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Lecture 6

PSY310 Lecture 6 (Feb 25, 2013).docx

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University of Toronto Mississauga
Simone Walker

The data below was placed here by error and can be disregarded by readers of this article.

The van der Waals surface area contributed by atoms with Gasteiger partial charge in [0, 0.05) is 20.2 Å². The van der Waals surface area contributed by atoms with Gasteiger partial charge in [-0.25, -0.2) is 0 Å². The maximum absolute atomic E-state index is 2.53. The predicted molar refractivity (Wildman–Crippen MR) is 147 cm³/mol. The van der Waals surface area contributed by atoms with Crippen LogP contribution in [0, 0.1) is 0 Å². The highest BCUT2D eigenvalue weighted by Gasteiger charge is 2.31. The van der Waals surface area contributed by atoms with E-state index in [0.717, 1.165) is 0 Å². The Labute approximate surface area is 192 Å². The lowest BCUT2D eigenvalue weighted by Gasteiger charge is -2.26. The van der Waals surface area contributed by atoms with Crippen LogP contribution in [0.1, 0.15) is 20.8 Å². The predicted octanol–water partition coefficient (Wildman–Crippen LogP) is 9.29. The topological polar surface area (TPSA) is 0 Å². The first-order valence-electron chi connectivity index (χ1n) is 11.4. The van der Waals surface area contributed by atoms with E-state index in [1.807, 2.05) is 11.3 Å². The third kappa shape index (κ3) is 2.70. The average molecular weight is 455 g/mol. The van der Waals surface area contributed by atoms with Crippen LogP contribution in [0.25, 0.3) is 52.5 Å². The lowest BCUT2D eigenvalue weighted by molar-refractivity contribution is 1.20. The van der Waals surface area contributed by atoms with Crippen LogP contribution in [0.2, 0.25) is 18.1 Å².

NOTE: DUE TO POTENTIAL COPYRIGHT INFRINGEMENTS, THE SLIDES HAD BEEN TAKEN OUT BY OWNER. SLIDE 1 - PEER GROUPS SLIDE 2 - modern peer groups - How peer groups form - Peer influence - Popularity and rejection SLIDE 3 Childhood & early adolescence – peer = age-mate - Individuals who are the same age - Friends are not the same as peers, because not all peers are friends and not all friends are the same age SLIDE 4 - Valued mutual relationship SLIDE 5 - Two or more individuals who are interdependent - Tend to be alike in several things - Clear social norms that govern how they behave and well defined social roles SLIDE 6 - Not just formal education but there’s age grading segregation - Not until the 1920s did this occur - Changes in formal education throughout history SLIDE 7 - Majority of studies have been done in North America - After the war, there was the baby boom - Parents were very concerned with having children and so there were a lot of adolescents in the 1960 and 1970 - Then there was a slight decrease, during the 2000s, there’s an increase of adolescent again (where baby boomers’ children have children) - Mental health are different in adolescents and adults - “youth culture” influence of peers on adolescents SLIDE 8 - Controversial idea of youth culture - Adolescents of their group have different social norms and behaviours compared to adults and sometimes it’s contrary - Deviants of adolescents; not anything new, adults have progressively view adolescents in negative ways - Values of hedonism; pleasure and have fun - Age segregation in formal education that brought upon this youth culture - Because of nature of modern society, youth culture is necessary; pace of technology makes the adults not capable of keeping up and teaching their children so that’s why there’s more interactions with peers - Socialization and preparing each other for the adult roles; this view suggest that youth culture is necessary because peers play a vital socialization role SLIDE 9 - Looking at cultural norms - How you behave will depend on family lineages because different families have different social norms - Universalistic norms are all the same throughout the world - The family is less equipped to socialize children and adolescents because different families have different norms, but universalistic norms said NOTE: DUE TO POTENTIAL COPYRIGHT INFRINGEMENTS, THE SLIDES HAD BEEN TAKEN OUT BY OWNER. everyone is the same - Make sense to have formal education to allow children and adolescents to spend more time with peers - Peers become important as socialization tool SLIDE 10 - In childhood, individuals spend more time with parents - By adolescence, there are dramatic changes where adolescents spend more time with friends and not just within school, but afterschool and weekends SLIDE 11 - Depend more on friends to meet their intimacy and companionship needs - Intimacy involves sharing how you feel, thoughts, - Disclosing secrets - Depend on friends for happiness - Adolescents not only on friends, but they depend on each other for happiness and fun; for adolescents, the person they have most fun with is their friends SLIDE 12 - Attachment plays a significant role - Parental relationships allows adolescents to learn to interact with others and what to expect - People can be trusted and depended upon so that adolescents can also have a secure attachment with friends SLIDE 13 - Where parents choose to live have influence on how adolescents select friends and influence the pool of people of where friends are selected - Approve and disapprove friends - Parenting styles and engaging in certain behaviours and this will develop certain traits and personalities in the adolescents and affect their relationships with people - Even though adolescents spend less time with parents, they still take an important role SLIDE 14 - In mood, there’s a split between parents and adolescents - For adolescents, they mirror their mood with their friends - Adolescents feel more comfortable talking with friends compared to with their parents such as their sexuality or similar events - Adolescents is cognitively able to develop and maintain intimate relationships SLIDE 15 - In traditional society, tend to see more gender differences - Girls more likely to spend with family particularly same sex adults; boys spend more time with peers than family - They say there are high enjoyment in spending time with family SLIDE 16 - Gender of friends - In childhood, boys play with boys and girls play with girls; same-sex friends - In adolescents, that doesn’t change in terms of spending time with same-sex peers, but what changed is spending more time with opposite- sex peers - Why? One large reason is puberty - In childhood, parents select your friends and because of socialization and gender roles, parents are more likely to select same sex friends; as you get older, there are less adult supervision and select your friends and so you have more freedom and because of socialization of sex NOTE: DUE TO POTENTIAL COPYRIGHT INFRINGEMENTS, THE SLIDES HAD BEEN TAKEN OUT BY OWNER. roles, still more likely to choose same sex friends and most of the time, it depends on your interests and sharing common activities and since boys and girls have different interests, it makes sense to want to hang out with same sex people - Dating and having romantic relationships will bring forth opposite sex friendships - Sexuality has profound effects on adolescent peer group SLIDE 17 - Childhood are closely monitored and they organize what children do and who they hang out with - In adolescents, there are lesser adult supervision - Autonomy means the freedom of making their own decisions and taking more control of their life and they’re granted more control - Gain more independence SLIDE 18 - Not only where you find your friends, but where you spend time with friends - In adolescents, more friends outside their neighbourhood because more mobility such as taking public transit or driving - Extracurricular activities such as clubs where they meet people from other neighbourhoods SLIDE 19 - Ethnicity doesn’t play much of a role in childhood - Ethnicity segregation in adolescents in which having more friends in the same ethnic background - Improvements in several cognitive domains; becoming more aware of ethnic tensions and conflicts and this appreciation of these things will develop mutual suspicion and distrust of other ethnicity - Another reason is because adolescents is a time to discover who you are and develop their identity and their ethnic background is important for who they are - See a sharpening perception of different ethnic groups - Size in peer groups also changes - In childhood, it’s usually 3-5 kids; in adolescents there’s more SLIDE 20 - In childhood, friendships are not characterized by intimacy, it’s who you play with and the sharing of toys - Concrete reciprocities in which you share or play with each other SLIDE 21 - Close friend by age 10 - Mutual attachment to a person who is not a family member - Start expecting trust and loyalty such as the secrets you may share SLIDE 22 - Emergence of cognitive skills - Thinking abstractly and problem solving (resolving issues in friendship), social cognition, understanding and appreciating abstract concepts (loyalty, trust) - Adolescents are able to take another person’s perspective - Biological transitions during puberty and they will turn to friends and discuss these changes SLIDE 23 - Proximity seeking: we like to be near the person to whom we have an attachment - Separation protest: we get distress when we are separated - Safe haven: source of comfort and support NOTE: DUE TO POTENTIAL COPYRIGHT INFRINGEMENTS, THE SLIDES HAD BEEN TAKEN OUT BY OWNER. - Secure base: our attachment figure is a base and so we can explore new environments - In childhood, the parents serve all these needs - In adolescents, parents are less important in proximity and separation protest and friends serve these needs - Friends also begin to serve the last two needs and so we see changes in intimacy in adolescents friendships - Friends don’t completely replace parents SLIDE 24 - There are still important gender differences - Girls tend to talk more to their friends and value their friendships - Boy friendships tend to be based on doing the same activities - Girls are socialized to be more nurturing and affectionate and knowing how people feel and so girls friendships are consistent of how they make friends - Boys are not socialized like girls, they are not sensitive but assertive and independent and so their friendship will parallel what they have been taught SLIDE 25 - How the peer groups form - Cliques are people of roughly around the same age and of the same sex - They have knowledge of each other and appreciate each other - Crowds are made up of large groups and loosely organized - Collection of cliques but it’s more complicated than that SLIDE 26 - Social interactions mainly take place in cliques - Tendency to join cliques is relatively stable - Some adolescents more likely to join cliques - Functions of cliques is different from crowds - Serve to regulate activities, including talking about and planning the activity - Cliques serve as a means of communicating about what to do in the crowd - Serve as a means and a place to talk about past activities - Psychosocial roles - Trying new things together - Development of intimacy and sexuality SLIDE 27 - Age segregation in formal education - Members of the same clique is most likely the same age - Sex cleavage in childhood and in adolescents, still tend to have more same sex friends because of shared activities - Adolescents tend to be more sensitive to sex roles and gender roles SLIDE 28 - Cliques usually compose people of same social class, but it’s usually of only one social class difference - Typically, cliques comprised of people of same ethnic background - Ethnicity influences our attitude and behaviour and our perception of how other people see you - Parents cultural orientation, in which parents strongly identify their ethnic background and so their children will engage in certain ethnic NOTE: DUE TO POTENTIAL COPYRIGHT INFRINGEMENTS, THE SLIDES HAD BEEN TAKEN OUT BY OWNER. activities and ingrained that part in them - Neighbourhood are ethnically segregated too and likely to form same ethnic cliques - We tend to be friends with people who are similar to us and in terms of academic SLIDE 29 - Cliques: membership - Influenced by orientation towards school, teen culture and involvement in antisocial activity SLIDE 30 - Education plans, future education plans and academic achievement - People who believed in school will spend more time doing school work and they will likely be friends who do the same thing - Strongly oriented students will also be in the same classes and also serve as a means of selecting friends - Friends will reinforce your attitude and can give you help and support and you will also serve the same function for your friends - If you’re not into school, you will do other activitie